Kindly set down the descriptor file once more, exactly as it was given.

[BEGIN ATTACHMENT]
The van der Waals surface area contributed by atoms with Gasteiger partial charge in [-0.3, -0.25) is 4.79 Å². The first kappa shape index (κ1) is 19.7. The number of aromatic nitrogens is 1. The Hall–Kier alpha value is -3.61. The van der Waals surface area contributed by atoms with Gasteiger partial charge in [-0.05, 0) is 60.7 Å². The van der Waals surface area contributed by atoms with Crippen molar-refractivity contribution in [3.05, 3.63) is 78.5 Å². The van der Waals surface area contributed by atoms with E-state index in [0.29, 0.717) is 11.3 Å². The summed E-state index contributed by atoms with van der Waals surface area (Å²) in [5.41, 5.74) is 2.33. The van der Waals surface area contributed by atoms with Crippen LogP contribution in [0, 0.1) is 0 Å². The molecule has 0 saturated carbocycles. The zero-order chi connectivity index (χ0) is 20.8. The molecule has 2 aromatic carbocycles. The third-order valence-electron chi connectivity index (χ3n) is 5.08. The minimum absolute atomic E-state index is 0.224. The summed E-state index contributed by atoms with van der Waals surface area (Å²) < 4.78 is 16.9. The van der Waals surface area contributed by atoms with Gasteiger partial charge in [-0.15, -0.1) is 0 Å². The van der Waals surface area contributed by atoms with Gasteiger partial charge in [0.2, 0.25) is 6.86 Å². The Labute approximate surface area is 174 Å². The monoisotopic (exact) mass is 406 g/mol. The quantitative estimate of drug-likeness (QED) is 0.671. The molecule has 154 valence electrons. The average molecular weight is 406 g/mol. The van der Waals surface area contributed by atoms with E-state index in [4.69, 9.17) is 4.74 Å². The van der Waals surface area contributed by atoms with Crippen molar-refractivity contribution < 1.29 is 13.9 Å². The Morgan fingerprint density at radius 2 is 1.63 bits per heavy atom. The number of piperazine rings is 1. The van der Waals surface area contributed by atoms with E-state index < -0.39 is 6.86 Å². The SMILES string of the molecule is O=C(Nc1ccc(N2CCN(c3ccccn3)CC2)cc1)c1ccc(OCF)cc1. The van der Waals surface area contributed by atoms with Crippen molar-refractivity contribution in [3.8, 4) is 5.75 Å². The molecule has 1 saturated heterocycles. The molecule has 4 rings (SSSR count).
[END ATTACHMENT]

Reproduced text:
The van der Waals surface area contributed by atoms with Gasteiger partial charge in [-0.3, -0.25) is 4.79 Å². The first kappa shape index (κ1) is 19.7. The number of aromatic nitrogens is 1. The Hall–Kier alpha value is -3.61. The van der Waals surface area contributed by atoms with Gasteiger partial charge in [-0.05, 0) is 60.7 Å². The van der Waals surface area contributed by atoms with Crippen molar-refractivity contribution in [3.05, 3.63) is 78.5 Å². The van der Waals surface area contributed by atoms with E-state index in [0.29, 0.717) is 11.3 Å². The summed E-state index contributed by atoms with van der Waals surface area (Å²) in [5.41, 5.74) is 2.33. The van der Waals surface area contributed by atoms with Crippen LogP contribution in [0, 0.1) is 0 Å². The molecule has 0 saturated carbocycles. The zero-order chi connectivity index (χ0) is 20.8. The molecule has 2 aromatic carbocycles. The third-order valence-electron chi connectivity index (χ3n) is 5.08. The minimum absolute atomic E-state index is 0.224. The summed E-state index contributed by atoms with van der Waals surface area (Å²) < 4.78 is 16.9. The van der Waals surface area contributed by atoms with Gasteiger partial charge in [-0.15, -0.1) is 0 Å². The van der Waals surface area contributed by atoms with Gasteiger partial charge in [0.2, 0.25) is 6.86 Å². The Labute approximate surface area is 174 Å². The monoisotopic (exact) mass is 406 g/mol. The quantitative estimate of drug-likeness (QED) is 0.671. The molecule has 154 valence electrons. The average molecular weight is 406 g/mol. The van der Waals surface area contributed by atoms with E-state index in [4.69, 9.17) is 4.74 Å². The van der Waals surface area contributed by atoms with Crippen molar-refractivity contribution < 1.29 is 13.9 Å². The Morgan fingerprint density at radius 2 is 1.63 bits per heavy atom. The number of piperazine rings is 1. The van der Waals surface area contributed by atoms with E-state index < -0.39 is 6.86 Å². The SMILES string of the molecule is O=C(Nc1ccc(N2CCN(c3ccccn3)CC2)cc1)c1ccc(OCF)cc1. The van der Waals surface area contributed by atoms with Crippen molar-refractivity contribution in [3.8, 4) is 5.75 Å². The molecule has 1 saturated heterocycles. The molecule has 4 rings (SSSR count).